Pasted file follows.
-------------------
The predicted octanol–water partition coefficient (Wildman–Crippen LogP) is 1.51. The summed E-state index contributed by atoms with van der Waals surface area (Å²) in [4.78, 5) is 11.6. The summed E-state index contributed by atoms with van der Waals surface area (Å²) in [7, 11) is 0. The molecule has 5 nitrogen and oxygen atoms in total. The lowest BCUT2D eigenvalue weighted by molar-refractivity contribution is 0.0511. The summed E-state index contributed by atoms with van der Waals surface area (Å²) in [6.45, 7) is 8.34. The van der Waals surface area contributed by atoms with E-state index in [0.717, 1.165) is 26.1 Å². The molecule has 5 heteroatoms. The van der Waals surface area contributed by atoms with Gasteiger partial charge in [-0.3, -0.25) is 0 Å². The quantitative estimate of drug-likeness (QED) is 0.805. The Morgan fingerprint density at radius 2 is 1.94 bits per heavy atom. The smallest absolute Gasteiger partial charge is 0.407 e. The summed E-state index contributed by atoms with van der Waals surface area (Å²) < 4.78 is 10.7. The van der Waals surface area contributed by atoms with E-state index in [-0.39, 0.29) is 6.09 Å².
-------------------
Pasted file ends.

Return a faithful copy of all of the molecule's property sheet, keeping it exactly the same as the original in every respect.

The predicted octanol–water partition coefficient (Wildman–Crippen LogP) is 1.51. The summed E-state index contributed by atoms with van der Waals surface area (Å²) in [4.78, 5) is 11.6. The summed E-state index contributed by atoms with van der Waals surface area (Å²) in [7, 11) is 0. The molecule has 5 nitrogen and oxygen atoms in total. The lowest BCUT2D eigenvalue weighted by molar-refractivity contribution is 0.0511. The summed E-state index contributed by atoms with van der Waals surface area (Å²) in [6.45, 7) is 8.34. The van der Waals surface area contributed by atoms with E-state index in [0.717, 1.165) is 26.1 Å². The molecule has 5 heteroatoms. The van der Waals surface area contributed by atoms with Gasteiger partial charge in [-0.3, -0.25) is 0 Å². The quantitative estimate of drug-likeness (QED) is 0.805. The Morgan fingerprint density at radius 2 is 1.94 bits per heavy atom. The smallest absolute Gasteiger partial charge is 0.407 e. The summed E-state index contributed by atoms with van der Waals surface area (Å²) < 4.78 is 10.7. The van der Waals surface area contributed by atoms with E-state index in [-0.39, 0.29) is 6.09 Å².